In 2009, the Tandy Archaeological Museum was loaned a substantial body of cuneiform documents belonging to Mr. Randy Best, local collector and patron. A portion of these documents were included for display in the Written Word . During that exhibit, these tablets were rotated out for conservation treatment. As can be seen from these photographs, the condition of many were critical and required both chemical and physical stabilization.
While these tablets likewise require the attention of a specialized epigrapher before any formal conclusions may be drawn pertaining to their date of manufacture, it is worth making a preliminary comment on their most basic features and shared characteristics.
This particular assemblage of tablets is relatively uniform in shape, thickness, dimensional proportion, coloration, textual scale, wedge size as well as line spacing. The spacing of ruled lines in particular is of significance when attempting to assign a temporal category to these documents. Much like the evolution of textual fonts from typewriters to computers, so changes the format of the written word in antiquity.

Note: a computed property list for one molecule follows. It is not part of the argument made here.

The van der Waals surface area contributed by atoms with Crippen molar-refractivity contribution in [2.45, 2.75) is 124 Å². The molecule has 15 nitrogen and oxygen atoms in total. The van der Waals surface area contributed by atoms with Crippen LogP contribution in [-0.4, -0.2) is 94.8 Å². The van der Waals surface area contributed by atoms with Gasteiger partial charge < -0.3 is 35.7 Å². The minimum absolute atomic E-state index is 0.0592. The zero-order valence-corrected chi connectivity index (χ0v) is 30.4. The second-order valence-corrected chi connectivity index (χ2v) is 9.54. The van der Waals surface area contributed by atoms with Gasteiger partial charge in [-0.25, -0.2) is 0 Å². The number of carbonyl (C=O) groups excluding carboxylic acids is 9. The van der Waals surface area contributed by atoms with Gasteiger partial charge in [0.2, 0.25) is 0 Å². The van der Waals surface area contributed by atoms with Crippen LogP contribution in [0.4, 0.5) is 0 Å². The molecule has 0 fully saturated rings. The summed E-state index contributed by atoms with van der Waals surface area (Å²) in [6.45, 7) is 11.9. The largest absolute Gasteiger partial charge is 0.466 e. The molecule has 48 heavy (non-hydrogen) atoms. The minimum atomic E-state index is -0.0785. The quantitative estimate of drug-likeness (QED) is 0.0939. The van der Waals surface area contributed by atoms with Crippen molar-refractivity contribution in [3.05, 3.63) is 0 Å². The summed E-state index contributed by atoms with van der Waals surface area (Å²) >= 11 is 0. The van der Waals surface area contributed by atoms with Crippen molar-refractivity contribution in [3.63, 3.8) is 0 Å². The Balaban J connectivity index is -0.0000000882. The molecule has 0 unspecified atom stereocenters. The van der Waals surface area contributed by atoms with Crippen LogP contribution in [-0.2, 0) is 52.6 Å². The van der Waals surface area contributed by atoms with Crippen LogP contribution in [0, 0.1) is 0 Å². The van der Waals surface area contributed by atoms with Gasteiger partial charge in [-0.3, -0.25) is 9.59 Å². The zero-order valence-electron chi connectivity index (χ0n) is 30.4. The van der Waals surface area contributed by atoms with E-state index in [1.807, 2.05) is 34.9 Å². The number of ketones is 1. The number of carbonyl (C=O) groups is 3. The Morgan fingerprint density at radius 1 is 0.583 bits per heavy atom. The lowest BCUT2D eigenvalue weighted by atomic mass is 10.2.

Line format in cuneiform documents appears to vary significantly throughout the 4rd and into the late 3rd millennium BC. However, from the Ur III period (c. 2100-2000 BC) forward, tight horizontal ruling appears more frequently and in greater concentration. It is possible that these documents may originate from this period. Only further investigation will tell.
The Tandy Archaeological Museum digitally photographed these along with the Carlson Collection. Hopefully, now that they are documented and can be made accessible to a larger body of scholars, we may acquire a stronger notion for the temporal placement and textual content of these documents.